Data Dictionary: Census 1960 Tracts Only Set
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Data Source: Social Explorer & U.S. Census Bureau - DUALabs
Table: T92. Household Income (Puerto Rican/Spanish Surname Households) [12]
Universe: Puerto Rican/Spanish Surname Households
Table Details
T92. Household Income (Puerto Rican/Spanish Surname Households)
Universe: Puerto Rican/Spanish Surname Households
Relevant Documentation:
Excerpt from: Social Explorer; U.S. Census Bureau; U.S. Censuses of Population and Housing: 1960. Census Tracts. Final Report PHC(1)-11. U.S. Government Printing Office, Washington, D.C., 1962.
 
Household, group quarters, and relationship to head of household
A household consists of all the persons who occupy a housing unit (see definition of housing unit in section below on Living quarters). The population per household is obtained by dividing the population in households by the number of households. The population per household is not shown for nonwhite persons in tracts where most of the nonwhite persons live in the homes of white persons as nonrelatives; these persons perform domestic service work, live as lodgers while attending college, or have some other special living arrangement.

All persons who are not members of households are classified as living in group quarters. Most of the persons in group quarters live in rooming houses, college dormitories, military barracks, or institutions. Inmates of institutions are persons for whom care or custody is provided in such places as homes for delinquent or dependent children; homes and schools for the mentally or physically handicapped; places providing specialized medical care for persons with mental disorders, tuberculosis, or other chronic disease; nursing and domiciliary homes for the aged and dependent; prisons; and jails.

For persons in households, five categories of relationship to head of household are recognized in this report:

1.The head of the household is the member reported as the head by the household respondent. However, if a married woman living with her husband is reported as the head, her husband is classified as the head for the purpose of census tabulations.
2.The wife of a head of a household is a woman married to and living with a household head. This category includes women in common-law marriages as well as women in formal marriages.
3.The children under 18 of the household head are the heads sons and daughters under 18 years old and also his stepchildren and adopted children of this age group.
4.Other relative of head, in this report, includes all persons who are related to the head of the household by blood, marriage, or adoption except those in the categories wife of head and children under 18 of head.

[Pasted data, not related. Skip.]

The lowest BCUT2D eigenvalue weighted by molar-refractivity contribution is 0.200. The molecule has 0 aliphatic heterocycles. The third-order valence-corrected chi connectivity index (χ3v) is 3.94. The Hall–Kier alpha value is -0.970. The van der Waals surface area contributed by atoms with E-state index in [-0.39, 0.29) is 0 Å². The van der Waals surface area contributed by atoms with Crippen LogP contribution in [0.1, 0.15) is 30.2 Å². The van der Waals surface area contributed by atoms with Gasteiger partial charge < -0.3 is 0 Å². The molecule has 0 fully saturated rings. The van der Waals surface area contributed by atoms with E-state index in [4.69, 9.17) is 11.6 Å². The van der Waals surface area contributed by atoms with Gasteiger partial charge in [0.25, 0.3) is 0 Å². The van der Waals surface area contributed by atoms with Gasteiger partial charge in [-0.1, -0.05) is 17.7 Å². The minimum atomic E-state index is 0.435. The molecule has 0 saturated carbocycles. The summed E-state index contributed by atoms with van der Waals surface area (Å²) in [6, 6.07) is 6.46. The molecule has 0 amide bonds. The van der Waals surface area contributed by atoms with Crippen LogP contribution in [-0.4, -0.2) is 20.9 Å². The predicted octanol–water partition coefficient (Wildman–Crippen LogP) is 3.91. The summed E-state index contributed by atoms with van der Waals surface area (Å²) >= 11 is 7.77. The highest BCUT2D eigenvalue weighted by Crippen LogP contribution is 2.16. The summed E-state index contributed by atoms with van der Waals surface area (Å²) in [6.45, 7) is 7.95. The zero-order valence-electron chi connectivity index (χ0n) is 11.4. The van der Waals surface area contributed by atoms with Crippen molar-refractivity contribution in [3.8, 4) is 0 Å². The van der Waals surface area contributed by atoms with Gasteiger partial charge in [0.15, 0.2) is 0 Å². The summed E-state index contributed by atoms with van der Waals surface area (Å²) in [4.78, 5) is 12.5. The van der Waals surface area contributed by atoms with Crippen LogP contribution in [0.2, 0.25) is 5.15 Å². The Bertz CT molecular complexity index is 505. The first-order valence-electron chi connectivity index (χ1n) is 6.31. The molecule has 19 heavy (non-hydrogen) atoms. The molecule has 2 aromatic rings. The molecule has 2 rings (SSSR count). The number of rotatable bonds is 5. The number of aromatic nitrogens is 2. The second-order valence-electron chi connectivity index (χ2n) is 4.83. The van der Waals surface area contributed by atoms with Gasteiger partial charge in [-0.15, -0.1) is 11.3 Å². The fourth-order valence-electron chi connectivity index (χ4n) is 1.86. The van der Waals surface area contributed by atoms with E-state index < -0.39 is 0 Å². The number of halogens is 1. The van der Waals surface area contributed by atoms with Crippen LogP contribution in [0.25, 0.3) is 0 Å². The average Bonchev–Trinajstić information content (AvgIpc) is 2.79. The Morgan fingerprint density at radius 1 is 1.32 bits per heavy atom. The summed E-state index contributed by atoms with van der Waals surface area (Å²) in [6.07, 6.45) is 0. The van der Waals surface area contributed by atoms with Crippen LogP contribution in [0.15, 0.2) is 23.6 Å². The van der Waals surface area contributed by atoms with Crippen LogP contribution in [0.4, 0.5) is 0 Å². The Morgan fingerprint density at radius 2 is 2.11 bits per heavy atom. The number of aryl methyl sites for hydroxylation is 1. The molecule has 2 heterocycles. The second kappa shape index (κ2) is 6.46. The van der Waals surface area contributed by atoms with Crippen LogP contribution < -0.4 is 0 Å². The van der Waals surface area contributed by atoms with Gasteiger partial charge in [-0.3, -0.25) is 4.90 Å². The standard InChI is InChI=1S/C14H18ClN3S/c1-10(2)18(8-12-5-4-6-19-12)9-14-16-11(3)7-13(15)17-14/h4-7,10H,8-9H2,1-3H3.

5. A nonrelative of the head is any member of the household who is not related to the household head by blood, marriage, or adoption. Lodgers, partners, resident employees, wards, and foster children are included in this category.

Excerpt from: Social Explorer; U.S. Census Bureau; U.S. Censuses of Population and Housing: 1960. Census Tracts. Final Report PHC(1)-11. U.S. Government Printing Office, Washington, D.C., 1962.
 
Income in 1959
Information on income for the calendar year 1959 was requested from all persons 14 years old and over in the sample. Total income is the sum of amounts reported separately for wage or salary income, self-employment income, and other income. Wage or salary income is defined as the total money earnings received for work performed as an employee. It represents the amount received before deductions for personal income taxes, Social Security, bond purchases, union dues, etc. Self-employment income is defined as net money income (gross receipts minus operating expenses) from a business, farm, or professional enterprise in which the person was engaged on his own account. Other income includes money income received from such sources as net rents, interest, dividends, Social Security benefits, pensions, veterans payments, unemployment insurance, and public assistance or other governmental payments, and periodic receipts from insurance policies or annuities. Not included as income are money received from the sale of property (unless the recipient was engaged in the business of selling such property), the value of income in kind, withdrawals of bank deposits, money borrowed, tax refunds, and gifts and- lump-sum inheritances or insurance payments. Although the time period covered by the income statistics is the calendar year 1959, the composition of families refers to the time of enumeration. For most of the families, however, the income reported was received by persons who were members of the family throughout 1959.

Excerpt from: Social Explorer; U.S. Census Bureau; U.S. Censuses of Population and Housing: 1960. Census Tracts. Final Report PHC(1)-11. U.S. Government Printing Office, Washington, D.C., 1962.
 
Persons of Spanish surname and Puerto Ricans
In order to obtain data on Spanish- and Mexican/Americans for areas of the United States where most of them live, white persons (and white heads of households) of Spanish surname were distinguished separately in five Southwestern States (Arizona, California, Colorado, New Mexico, and Texas). In all other States, Puerto Rican persons (and heads of households) were identified. Puerto Rican comprise persons born in Puerto Rico and persons of native parentage with at least one parent born in Puerto Rico.